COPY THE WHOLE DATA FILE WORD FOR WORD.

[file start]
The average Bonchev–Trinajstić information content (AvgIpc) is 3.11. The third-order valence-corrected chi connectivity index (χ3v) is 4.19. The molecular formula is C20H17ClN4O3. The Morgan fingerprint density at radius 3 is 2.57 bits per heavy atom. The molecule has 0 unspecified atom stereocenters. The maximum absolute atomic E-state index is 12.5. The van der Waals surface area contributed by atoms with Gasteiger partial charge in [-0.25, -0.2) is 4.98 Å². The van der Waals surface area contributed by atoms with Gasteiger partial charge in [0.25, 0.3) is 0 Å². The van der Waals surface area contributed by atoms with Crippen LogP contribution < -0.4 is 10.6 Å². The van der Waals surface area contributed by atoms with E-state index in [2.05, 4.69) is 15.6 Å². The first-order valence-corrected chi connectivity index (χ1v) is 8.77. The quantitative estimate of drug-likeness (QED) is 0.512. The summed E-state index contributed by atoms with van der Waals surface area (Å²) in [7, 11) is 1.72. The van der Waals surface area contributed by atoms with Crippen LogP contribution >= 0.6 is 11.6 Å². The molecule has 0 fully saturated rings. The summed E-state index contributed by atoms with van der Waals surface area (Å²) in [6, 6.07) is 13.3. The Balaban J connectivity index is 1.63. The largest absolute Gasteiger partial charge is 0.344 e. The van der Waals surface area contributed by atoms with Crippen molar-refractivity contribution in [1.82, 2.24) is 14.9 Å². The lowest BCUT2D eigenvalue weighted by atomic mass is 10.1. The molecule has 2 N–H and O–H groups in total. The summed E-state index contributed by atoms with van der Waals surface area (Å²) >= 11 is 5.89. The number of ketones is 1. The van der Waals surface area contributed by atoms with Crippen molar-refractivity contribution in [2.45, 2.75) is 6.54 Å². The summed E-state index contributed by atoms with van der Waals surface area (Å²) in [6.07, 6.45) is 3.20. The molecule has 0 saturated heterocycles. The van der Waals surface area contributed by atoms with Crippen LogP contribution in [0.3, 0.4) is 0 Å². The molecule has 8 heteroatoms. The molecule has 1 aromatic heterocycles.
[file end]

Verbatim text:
The average Bonchev–Trinajstić information content (AvgIpc) is 3.11. The third-order valence-corrected chi connectivity index (χ3v) is 4.19. The molecular formula is C20H17ClN4O3. The Morgan fingerprint density at radius 3 is 2.57 bits per heavy atom. The molecule has 0 unspecified atom stereocenters. The maximum absolute atomic E-state index is 12.5. The van der Waals surface area contributed by atoms with Gasteiger partial charge in [-0.25, -0.2) is 4.98 Å². The van der Waals surface area contributed by atoms with Gasteiger partial charge in [0.25, 0.3) is 0 Å². The van der Waals surface area contributed by atoms with Crippen LogP contribution < -0.4 is 10.6 Å². The van der Waals surface area contributed by atoms with E-state index in [2.05, 4.69) is 15.6 Å². The first-order valence-corrected chi connectivity index (χ1v) is 8.77. The quantitative estimate of drug-likeness (QED) is 0.512. The summed E-state index contributed by atoms with van der Waals surface area (Å²) in [7, 11) is 1.72. The van der Waals surface area contributed by atoms with Crippen LogP contribution >= 0.6 is 11.6 Å². The molecule has 0 fully saturated rings. The summed E-state index contributed by atoms with van der Waals surface area (Å²) in [6, 6.07) is 13.3. The Balaban J connectivity index is 1.63. The largest absolute Gasteiger partial charge is 0.344 e. The van der Waals surface area contributed by atoms with Crippen molar-refractivity contribution in [1.82, 2.24) is 14.9 Å². The lowest BCUT2D eigenvalue weighted by atomic mass is 10.1. The molecule has 2 N–H and O–H groups in total. The summed E-state index contributed by atoms with van der Waals surface area (Å²) >= 11 is 5.89. The number of ketones is 1. The van der Waals surface area contributed by atoms with Crippen molar-refractivity contribution in [2.45, 2.75) is 6.54 Å². The summed E-state index contributed by atoms with van der Waals surface area (Å²) in [6.07, 6.45) is 3.20. The molecule has 0 saturated heterocycles. The van der Waals surface area contributed by atoms with Crippen LogP contribution in [0.3, 0.4) is 0 Å². The molecule has 8 heteroatoms. The molecule has 1 aromatic heterocycles.